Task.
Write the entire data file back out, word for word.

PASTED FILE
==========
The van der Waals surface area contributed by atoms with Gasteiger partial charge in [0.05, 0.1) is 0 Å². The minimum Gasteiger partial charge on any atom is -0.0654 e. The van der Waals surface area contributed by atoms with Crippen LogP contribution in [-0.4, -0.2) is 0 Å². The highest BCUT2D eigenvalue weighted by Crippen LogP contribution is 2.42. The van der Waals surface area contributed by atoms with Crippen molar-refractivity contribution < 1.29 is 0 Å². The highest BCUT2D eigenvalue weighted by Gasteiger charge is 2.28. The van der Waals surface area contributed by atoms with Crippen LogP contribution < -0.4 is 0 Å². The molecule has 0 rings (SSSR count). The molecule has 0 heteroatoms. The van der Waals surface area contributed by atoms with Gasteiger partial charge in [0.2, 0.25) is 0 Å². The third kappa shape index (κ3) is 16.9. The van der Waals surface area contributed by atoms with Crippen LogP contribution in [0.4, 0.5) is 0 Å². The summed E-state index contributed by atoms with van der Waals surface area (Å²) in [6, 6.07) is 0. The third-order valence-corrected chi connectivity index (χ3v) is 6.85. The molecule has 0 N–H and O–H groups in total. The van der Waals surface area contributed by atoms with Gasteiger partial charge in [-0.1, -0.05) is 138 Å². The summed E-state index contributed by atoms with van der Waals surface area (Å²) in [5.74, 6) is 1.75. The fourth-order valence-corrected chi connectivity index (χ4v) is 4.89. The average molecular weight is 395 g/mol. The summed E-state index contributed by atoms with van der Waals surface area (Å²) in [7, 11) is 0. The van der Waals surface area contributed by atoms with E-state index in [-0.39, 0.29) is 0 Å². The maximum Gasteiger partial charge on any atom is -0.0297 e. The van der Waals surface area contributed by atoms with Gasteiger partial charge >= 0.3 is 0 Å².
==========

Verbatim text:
The van der Waals surface area contributed by atoms with Gasteiger partial charge in [0.05, 0.1) is 0 Å². The minimum Gasteiger partial charge on any atom is -0.0654 e. The van der Waals surface area contributed by atoms with Crippen LogP contribution in [-0.4, -0.2) is 0 Å². The highest BCUT2D eigenvalue weighted by Crippen LogP contribution is 2.42. The van der Waals surface area contributed by atoms with Crippen molar-refractivity contribution < 1.29 is 0 Å². The highest BCUT2D eigenvalue weighted by Gasteiger charge is 2.28. The van der Waals surface area contributed by atoms with Crippen LogP contribution < -0.4 is 0 Å². The molecule has 0 rings (SSSR count). The molecule has 0 heteroatoms. The van der Waals surface area contributed by atoms with Gasteiger partial charge in [0.2, 0.25) is 0 Å². The third kappa shape index (κ3) is 16.9. The van der Waals surface area contributed by atoms with Crippen LogP contribution in [0.4, 0.5) is 0 Å². The summed E-state index contributed by atoms with van der Waals surface area (Å²) in [6, 6.07) is 0. The third-order valence-corrected chi connectivity index (χ3v) is 6.85. The molecule has 0 N–H and O–H groups in total. The van der Waals surface area contributed by atoms with Gasteiger partial charge in [-0.1, -0.05) is 138 Å². The summed E-state index contributed by atoms with van der Waals surface area (Å²) in [5.74, 6) is 1.75. The fourth-order valence-corrected chi connectivity index (χ4v) is 4.89. The average molecular weight is 395 g/mol. The summed E-state index contributed by atoms with van der Waals surface area (Å²) in [7, 11) is 0. The van der Waals surface area contributed by atoms with E-state index in [-0.39, 0.29) is 0 Å². The maximum Gasteiger partial charge on any atom is -0.0297 e. The van der Waals surface area contributed by atoms with Gasteiger partial charge >= 0.3 is 0 Å².